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Probe sought into "fraudulent" corporate transfer of Chhattisgarh tribal land

By Dr Manohar Chauhan*
Amnesty International India, a premier human rights organization, has demanded probe into the alleged grabbing of tribal land by two private companies, TRN Energy and Mahavir Energy Coal Beneficiation Limited (MECBL), in Gharghoda sub-division in Chhatisgarh. Addressing media in Raipur, senior Amnesty activists said, on October 16, as many 85 adivasi villagers in Raigarh, Chhattisgarh, called upon the state police to conduct a prompt, independent and impartial investigation into allegations that they had been unlawfully dispossessed of their lands by people acting as agents of these two private companies.
Over a year ago, around 81 adivasi villagers in Raigarh filed criminal complaints under the Scheduled Castes and Scheduled Tribes (Prevention of Atrocities) Act 1989 alleging unlawful dispossession of their lands in the Scheduled Castes and Scheduled Tribes Welfare Special Police Station. However, despite repeated pleas by the villagers, the police refused to register First Information Report (FIR), a first step in criminal investigations.
On October 16, adivasi villagers appealed to the Superintendent of Police, Raigarh, to register FIR based on their complaints. After waiting for over a year for police to launch an investigation, the villagers approached the Superintendent of Police using Section 154(3) of the Code of Criminal Procedure, which allows for such an appeal if an officer in charge of a police station refuses to record information pertaining to the commission of a cognizable offence.
“It is unfortunate that the Chhattisgarh police failed to look into the allegations made by the adivasi villagers and refused to register FIR on their complaints. These adivasi men and women have a constitutional right to access justice, which has been denied for far too long. They are facing grave human rights abuse and it is the duty of the police to protect them and prosecute those who are responsible for the wrongful dispossession of their land,” said Asmita Basu, Programmes Director, Amnesty India.
Last year, on June 14, 2017, 81 adivasi women and men tried to file FIR at the Scheduled Castes and Scheduled Tribes Welfare Special Police Station in Raigarh, alleging that they had been forced into selling their land – as a result of threats, intimidation, coercion and misinformation – to agents of TRN Energy and Mahavir Energy Coal Beneficiation Limited (MECBL), operating in collusion with local land registration officials.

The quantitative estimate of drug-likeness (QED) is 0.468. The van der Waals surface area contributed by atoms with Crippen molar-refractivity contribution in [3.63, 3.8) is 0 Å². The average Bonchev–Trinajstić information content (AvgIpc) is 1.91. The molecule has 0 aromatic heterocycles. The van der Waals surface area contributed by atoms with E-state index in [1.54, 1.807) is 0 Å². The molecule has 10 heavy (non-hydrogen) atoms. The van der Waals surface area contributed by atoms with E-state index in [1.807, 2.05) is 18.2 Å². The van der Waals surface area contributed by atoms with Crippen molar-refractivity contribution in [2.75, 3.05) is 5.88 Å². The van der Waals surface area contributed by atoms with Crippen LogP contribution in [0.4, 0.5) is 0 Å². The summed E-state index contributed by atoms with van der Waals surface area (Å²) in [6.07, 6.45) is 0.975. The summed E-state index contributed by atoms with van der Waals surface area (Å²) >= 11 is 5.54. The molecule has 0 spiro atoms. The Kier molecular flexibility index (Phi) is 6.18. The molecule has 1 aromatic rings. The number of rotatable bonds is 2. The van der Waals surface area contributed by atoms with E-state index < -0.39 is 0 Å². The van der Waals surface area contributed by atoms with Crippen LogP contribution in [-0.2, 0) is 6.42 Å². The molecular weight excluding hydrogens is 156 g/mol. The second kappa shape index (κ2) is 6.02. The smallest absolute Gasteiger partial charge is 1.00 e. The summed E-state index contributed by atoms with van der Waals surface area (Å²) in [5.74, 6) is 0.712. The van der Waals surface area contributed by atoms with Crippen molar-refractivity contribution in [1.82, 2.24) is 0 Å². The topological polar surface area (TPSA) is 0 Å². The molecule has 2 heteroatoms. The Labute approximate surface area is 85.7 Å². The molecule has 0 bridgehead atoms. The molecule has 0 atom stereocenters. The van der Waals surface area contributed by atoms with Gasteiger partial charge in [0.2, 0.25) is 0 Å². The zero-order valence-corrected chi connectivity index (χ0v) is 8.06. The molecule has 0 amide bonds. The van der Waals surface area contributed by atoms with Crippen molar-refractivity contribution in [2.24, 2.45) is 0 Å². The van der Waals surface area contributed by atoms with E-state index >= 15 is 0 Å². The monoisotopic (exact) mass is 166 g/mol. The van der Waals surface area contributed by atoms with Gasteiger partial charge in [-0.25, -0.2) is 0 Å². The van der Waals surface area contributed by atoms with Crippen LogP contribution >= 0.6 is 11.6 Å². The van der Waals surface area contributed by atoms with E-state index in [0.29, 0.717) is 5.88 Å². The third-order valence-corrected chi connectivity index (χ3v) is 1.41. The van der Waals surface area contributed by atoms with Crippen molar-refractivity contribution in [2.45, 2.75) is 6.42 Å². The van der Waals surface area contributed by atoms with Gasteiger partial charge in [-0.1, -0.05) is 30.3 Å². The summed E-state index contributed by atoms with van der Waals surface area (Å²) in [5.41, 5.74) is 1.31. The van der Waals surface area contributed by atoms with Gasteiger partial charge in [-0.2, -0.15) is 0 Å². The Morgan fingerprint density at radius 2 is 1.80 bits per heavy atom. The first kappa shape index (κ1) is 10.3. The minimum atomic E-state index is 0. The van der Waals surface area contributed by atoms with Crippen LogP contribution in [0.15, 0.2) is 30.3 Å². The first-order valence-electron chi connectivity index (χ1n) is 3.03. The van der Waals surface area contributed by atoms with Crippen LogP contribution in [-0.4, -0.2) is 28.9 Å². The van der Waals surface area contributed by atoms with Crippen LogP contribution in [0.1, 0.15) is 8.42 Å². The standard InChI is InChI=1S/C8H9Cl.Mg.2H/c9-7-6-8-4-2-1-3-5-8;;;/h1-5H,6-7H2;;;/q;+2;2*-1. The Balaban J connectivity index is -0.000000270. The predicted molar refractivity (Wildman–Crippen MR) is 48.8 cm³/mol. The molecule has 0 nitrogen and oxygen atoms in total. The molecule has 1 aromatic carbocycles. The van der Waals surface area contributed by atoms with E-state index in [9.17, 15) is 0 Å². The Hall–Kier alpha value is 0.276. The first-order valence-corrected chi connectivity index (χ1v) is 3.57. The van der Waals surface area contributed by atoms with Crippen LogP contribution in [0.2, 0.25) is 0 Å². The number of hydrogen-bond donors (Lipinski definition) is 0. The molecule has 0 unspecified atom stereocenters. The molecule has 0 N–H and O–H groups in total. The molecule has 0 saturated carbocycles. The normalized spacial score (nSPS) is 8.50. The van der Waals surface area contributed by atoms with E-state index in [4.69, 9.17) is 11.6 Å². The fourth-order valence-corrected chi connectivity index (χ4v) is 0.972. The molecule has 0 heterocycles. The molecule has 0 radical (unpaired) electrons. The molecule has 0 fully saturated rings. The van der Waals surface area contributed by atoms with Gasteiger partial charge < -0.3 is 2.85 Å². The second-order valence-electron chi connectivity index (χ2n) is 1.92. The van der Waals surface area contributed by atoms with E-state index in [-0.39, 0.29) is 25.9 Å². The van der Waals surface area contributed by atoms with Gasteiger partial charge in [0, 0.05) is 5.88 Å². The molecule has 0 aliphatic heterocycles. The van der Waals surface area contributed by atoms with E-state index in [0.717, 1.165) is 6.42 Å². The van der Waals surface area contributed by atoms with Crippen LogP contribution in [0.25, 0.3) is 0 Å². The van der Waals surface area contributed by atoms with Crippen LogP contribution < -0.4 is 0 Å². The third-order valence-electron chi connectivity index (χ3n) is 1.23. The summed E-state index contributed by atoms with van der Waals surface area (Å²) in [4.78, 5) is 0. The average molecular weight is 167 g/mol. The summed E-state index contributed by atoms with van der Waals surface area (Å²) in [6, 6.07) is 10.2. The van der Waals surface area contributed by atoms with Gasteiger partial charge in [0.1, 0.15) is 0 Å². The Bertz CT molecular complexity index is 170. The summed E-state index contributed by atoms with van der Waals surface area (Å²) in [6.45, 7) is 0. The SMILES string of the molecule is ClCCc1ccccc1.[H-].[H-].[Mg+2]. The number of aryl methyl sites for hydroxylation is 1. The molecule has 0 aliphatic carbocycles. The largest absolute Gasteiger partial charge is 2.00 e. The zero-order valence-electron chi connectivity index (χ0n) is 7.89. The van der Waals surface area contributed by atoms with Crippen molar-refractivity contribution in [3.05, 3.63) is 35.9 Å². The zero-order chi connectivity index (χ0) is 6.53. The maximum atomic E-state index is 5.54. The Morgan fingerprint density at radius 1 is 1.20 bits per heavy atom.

The police refused to register FIR on the grounds that in 2016, the villagers had filed civil cases before the Sub Divisional Magistrate of Gharghoda village, which were still under judicial consideration. However, there has been limited progress in the civil cases, which have been pending for over 2 years now. According to Indian law, an affected person has access to both civil and criminal remedies simultaneously. Hence there is no bar on registering FIR on complaints filed by the villagers.
Pavitri Manjhi, the Adivasi Sarpanch of the Bhengari Gram Panchayat and Co-Convenor of the Adivasi Dalit Mazdoor Kissan Sangharsh(ADMKS) and one of the victims of fraudulent transfer of land, said that she has been facing harassment for her peaceful activism from the Company. Pavitri reported harassment to the police but no FIR was registered However, determined to stand up for the rights of her community, she said, “We are struggling, we are fighting for our land and we will continue to fight for the same.”
At the press meet, Degree Prashad Chouhan, co-convenor of the Adivasi Dalit Mazdoor Kissan Sangharsh (ADMKS), Raigarh said that despite consistent efforts and struggle from last three years, there has been no action from the administration and police on the complaints that they have filed in the SDM, Gharghoda in 2016 and before SCST welfare(special) Police Station, Raigarh in 2017.
Kishore Narayanan, Advocate practicing in Bilaspur High Court and fighting for the tribals in the different Court said, “Taking the advantage of illiteracy and ignorance at the community people on the protective laws i.e., POA Act, 1989, Section 170B and 165(6) of Chhatigarh Land Revenue Code, 1959, PESA, 1996 etc. both these two companies played with laws and collected signatures of the tribal.” In many cases, the tribals had not been paid the amount mentioned in the sale deeds, or had been paid only part of it. Many of them paid much below the market value, they had been first told that only part of their land would be sold, but later they found that all their land had been registered as sold.” He further said.
The press meet was told, under international human rights law and standards, states have an obligation to protect the rights of Indigenous peoples to free, prior and informed consent on decisions that affect them. This right is recognized in the UN Declaration on the Rights of Indigenous Peoples.
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*Senior Campaigner, Amnesty International India

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